Ned’s post on Section 3 of the Fourteenth Amendment walks through challenges pertaining to former president Donald Trump’s eligibility. It’s a sound legal analysis (although I’m sure there are disputes among some as to the facts, and there’s much uncertain about the politics), but I wanted to build on one point he raises: “That way, if Trump is judicially ruled ineligible—becoming constitutionally equivalent to Obama—his name can be kept off the ballots in 2024, and no voter will waste a vote by casting a ballot for a constitutionally ineligible candidate.”
The ballot access rules are a separate and major complication for presidential candidates. Consider the following hurdles.
Let’s start with the presidential primaries, formally the selection of delegates to the national nominating convention. The Democratic Party has rules requiring that candidacy including “requirements set forth by the United States Constitution.” (Rule 13.K.) The Republican Party does not (although no state may bar voting for someone who is constitutionally eligible).
For caucuses, the rules are largely left to state parties to determine candidate eligibility. For primaries, states often defer to party determinations or have no express rules as to candidate qualifications. So it’s entirely possible that an otherwise-ineligible candidate secure a majority of the delegates heading into a nominating convention.
On the other side of the nominating convention are ballot access rules for presidential candidates. Some states will exclude ineligible candidates. Others will not–for instance, I chronicle ballot access for ineligible candidates in recent history, like 27-year-old Peta Lindsay or Nicaraguan national Roger Calero, each of whom appeared on the ballot in some states in recent years. And some states only test presidential candidate eligibility for age, citizenship, and residency–nothing else. I took a look at some such challenges in the 2016 election.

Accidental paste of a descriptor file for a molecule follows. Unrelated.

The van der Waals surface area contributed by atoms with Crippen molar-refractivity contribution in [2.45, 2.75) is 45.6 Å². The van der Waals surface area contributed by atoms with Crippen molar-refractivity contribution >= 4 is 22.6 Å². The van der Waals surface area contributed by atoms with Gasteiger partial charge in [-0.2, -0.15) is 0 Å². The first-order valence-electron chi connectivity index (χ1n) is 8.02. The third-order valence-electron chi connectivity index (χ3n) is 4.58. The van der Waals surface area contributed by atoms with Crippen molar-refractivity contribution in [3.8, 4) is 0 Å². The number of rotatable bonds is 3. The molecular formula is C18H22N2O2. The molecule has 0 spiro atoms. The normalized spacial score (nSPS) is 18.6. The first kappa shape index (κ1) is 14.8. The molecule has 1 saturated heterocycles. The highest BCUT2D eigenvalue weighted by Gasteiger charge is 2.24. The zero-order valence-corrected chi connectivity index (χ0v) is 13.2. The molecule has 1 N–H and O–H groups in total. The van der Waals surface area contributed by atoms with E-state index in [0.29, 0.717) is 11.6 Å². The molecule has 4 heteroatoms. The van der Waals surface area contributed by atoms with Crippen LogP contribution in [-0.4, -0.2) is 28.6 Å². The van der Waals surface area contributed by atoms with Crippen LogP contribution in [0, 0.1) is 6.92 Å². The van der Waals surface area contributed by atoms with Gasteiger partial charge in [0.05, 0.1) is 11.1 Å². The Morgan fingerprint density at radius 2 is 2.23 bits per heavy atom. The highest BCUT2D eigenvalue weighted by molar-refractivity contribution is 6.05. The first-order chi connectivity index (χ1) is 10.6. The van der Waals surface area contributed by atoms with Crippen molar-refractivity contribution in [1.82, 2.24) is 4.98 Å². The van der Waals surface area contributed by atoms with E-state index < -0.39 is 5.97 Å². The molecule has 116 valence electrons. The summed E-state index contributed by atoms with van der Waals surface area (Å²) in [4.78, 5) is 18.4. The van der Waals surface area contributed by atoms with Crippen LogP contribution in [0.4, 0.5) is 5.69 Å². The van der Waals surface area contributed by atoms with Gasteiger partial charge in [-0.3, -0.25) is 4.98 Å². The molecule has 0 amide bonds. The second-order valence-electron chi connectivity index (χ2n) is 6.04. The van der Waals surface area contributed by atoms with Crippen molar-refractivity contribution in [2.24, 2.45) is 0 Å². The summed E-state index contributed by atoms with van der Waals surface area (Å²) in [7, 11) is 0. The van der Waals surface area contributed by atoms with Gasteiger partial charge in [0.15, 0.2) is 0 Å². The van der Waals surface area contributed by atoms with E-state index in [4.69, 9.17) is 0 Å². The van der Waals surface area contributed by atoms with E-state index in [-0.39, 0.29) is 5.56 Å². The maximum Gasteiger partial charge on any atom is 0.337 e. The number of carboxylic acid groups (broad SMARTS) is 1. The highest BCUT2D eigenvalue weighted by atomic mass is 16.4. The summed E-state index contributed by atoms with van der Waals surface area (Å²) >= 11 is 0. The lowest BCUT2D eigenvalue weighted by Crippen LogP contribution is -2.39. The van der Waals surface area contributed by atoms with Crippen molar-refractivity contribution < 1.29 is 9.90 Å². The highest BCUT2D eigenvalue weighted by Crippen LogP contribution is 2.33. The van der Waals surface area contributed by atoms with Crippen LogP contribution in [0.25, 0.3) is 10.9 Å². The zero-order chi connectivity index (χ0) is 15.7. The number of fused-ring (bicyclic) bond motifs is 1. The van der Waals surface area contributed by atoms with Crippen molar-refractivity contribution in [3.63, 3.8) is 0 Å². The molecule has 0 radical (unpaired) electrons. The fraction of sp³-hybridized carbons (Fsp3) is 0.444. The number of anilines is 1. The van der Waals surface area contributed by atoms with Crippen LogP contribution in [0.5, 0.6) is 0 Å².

Add to that the complexity of presidential electors (some of whom are statutorily required to vote for the candidate they were pledged to support or who received a plurality of the statewide popular vote, or else they vacate their office). And add to that the challenges of Congress’s power to refuse to count electoral votes, which Ned alludes to (and which no one is excited to re-engage in 2025).
All that is to say, the issues Ned identifies are important qualifiers for disqualifying a presidential candidate. But there 51 separate ballot access rules that need to be navigated to see how it would play out.
There are two important caveats. The first is that the GOP might truncate the process by cutting out a nominee from its primary process. That seems unlikely no matter the circumstances–as a matter of the complexity of how states run their primaries and as a matter of the party apparatus making changes to its internal governance ahead of 2024. The second is that Ned’s proposal certainly could expedite litigation. In the absence of a statute to enforce Section 3, I imagine some will litigate on a state-by-state basis, during the primaries and again during the general election, to exclude Trump from the ballot. A statute would certainly simplify resolution of the matter (and might alter how the party behaves–the same, for instance, as if Barack Obama attempted to seek a third term, to Ned’s analogous disqualification rule).
But litigation, it seems, is inevitable whatever happens, and it’s only a question of how messy it looks.